Hot on the heels of my last column suggesting investors might like to look at the M&G UK inflation-linked corporate bond fund, National Savings and Investments has announced the relaunch of index-linked savings certificates after a long period of absence. Although I am a big fan of investment funds for the longer term, investors, particularly higher-rate taxpayers, should consider getting into this new issue before it is withdrawn.
I am pleasantly surprised that the certificates remain linked to RPI rather than CPI but the slight disappointment compared with previous issues of the certificates is the return has been reduced from 1 per cent to 0.5 per cent over RPI. Additionally, there is no option for a three-year certificate and only a five-year one is available but I still expect them to be very popular and they could fill their allocation quickly.
According to Jim Leaviss, manager of the afore-mentioned M&G fund, taking a similar government credit risk with the 2016 index-linked gilt provides you with a yield 1 per cent lower than the certificates. In addition, the NS&I product is tax-free, making it highly attractive as a way to inflation-proof savings on a low-risk basis.
The main risk in buying these certificates is that interest rates move up sharply, meaning rates on cash overtake the headline rate of inflation. On any five-year view, this is a danger but I find it hard to believe that interest rates could be much higher than 2 per cent over the next two years, given the fragility of the economy. The Government and the Bank of England will do all they can to prevent us falling back into a recession. This would be a nightmare scenario that would dent confidence, add to worries about our levels of government debt and cause tax revenues to dry up. I can easily foresee a scenario where inflation remains higher than interest rates for some time and investors should consider partaking in the NS&I issue with part of their “safe” money.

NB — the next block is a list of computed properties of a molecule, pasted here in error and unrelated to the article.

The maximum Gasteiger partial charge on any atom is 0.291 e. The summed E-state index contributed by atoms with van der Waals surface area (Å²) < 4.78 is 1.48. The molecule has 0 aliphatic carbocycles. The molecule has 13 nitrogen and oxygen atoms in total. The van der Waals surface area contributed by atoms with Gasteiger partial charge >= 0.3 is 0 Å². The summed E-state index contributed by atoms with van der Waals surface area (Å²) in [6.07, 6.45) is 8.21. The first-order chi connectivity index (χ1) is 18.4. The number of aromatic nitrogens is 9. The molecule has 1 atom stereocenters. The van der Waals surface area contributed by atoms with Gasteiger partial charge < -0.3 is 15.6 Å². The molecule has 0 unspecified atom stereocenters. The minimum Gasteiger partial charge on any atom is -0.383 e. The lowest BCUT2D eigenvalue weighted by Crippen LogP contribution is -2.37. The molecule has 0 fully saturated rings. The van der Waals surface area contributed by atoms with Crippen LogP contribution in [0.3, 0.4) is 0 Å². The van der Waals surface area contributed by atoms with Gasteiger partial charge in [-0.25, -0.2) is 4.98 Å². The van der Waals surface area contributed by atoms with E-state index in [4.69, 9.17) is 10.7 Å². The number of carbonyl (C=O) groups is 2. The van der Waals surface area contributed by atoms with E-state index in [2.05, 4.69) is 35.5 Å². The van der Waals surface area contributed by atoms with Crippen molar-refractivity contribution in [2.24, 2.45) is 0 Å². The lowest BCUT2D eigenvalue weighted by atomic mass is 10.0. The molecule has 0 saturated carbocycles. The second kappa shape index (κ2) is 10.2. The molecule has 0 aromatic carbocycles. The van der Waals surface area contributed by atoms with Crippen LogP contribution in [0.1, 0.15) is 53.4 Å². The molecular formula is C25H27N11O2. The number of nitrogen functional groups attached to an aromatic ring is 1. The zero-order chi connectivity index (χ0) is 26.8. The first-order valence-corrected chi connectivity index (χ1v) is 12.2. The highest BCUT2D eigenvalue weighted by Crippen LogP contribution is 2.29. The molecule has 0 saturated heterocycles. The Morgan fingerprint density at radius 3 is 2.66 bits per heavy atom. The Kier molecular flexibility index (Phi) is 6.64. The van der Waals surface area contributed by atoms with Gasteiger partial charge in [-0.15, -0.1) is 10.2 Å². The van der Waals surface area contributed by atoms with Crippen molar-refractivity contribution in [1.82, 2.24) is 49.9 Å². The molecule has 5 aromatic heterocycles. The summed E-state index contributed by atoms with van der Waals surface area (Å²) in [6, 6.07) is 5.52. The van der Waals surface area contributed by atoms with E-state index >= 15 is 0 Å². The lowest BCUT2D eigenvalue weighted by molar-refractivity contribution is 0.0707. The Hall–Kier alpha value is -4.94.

However, contemplating all this did make me think investors might be becoming complacent that interest rates will stay low indefinitely. The trouble is the longer that rates stay at an “emergency” level the more likely they are to rise steeply later on. Consensus thinking seems to be that rates move only gradually by 0.25 per cent at a time but I believe the consensus could be very wrong further down the line. If the inflation genie is let out of the bottle, the Bank of England could have great difficulty getting it back in.
One commentator recently went so far as to say the bottle has already been smashed, and I do have sympathy with the view of Crispin Odey, one of the best macro-economic thinkers I know. He believes the high levels of inflation in emerging markets are starting to make Western production more competitive, which will translate into greater demand and eventually into wage growth
Currently, inflationary problems are being imported from emerging markets and are outside the control of the West but if Crispin Odey is right, interest rates may have to move up sharply in two or three years’ time as central banks are forced to combat wage inflation at home. At this stage, he believes they will find themselves way behind the curve with inflation nearing 10 per cent, meaning rates have to go to at least 7 per cent.
Don’t think rates cannot be raised this rapidly. The US Federal Reserve did so in 1994 when faced with a similar situation. Bond and equity markets fell dramatically. If this does happen, it will, as ever, be a question of timing.
If you want to protect your money in this environment, National Savings index linked certificates, hedge funds and holding straight cash would probably be the order of the day. For now, I think the danger is some way off, but at some stage over the next few years I believe we will look back and wonder how interest rates stayed low for so long.
Mark Dampier is head of research at Hargreaves Lansdown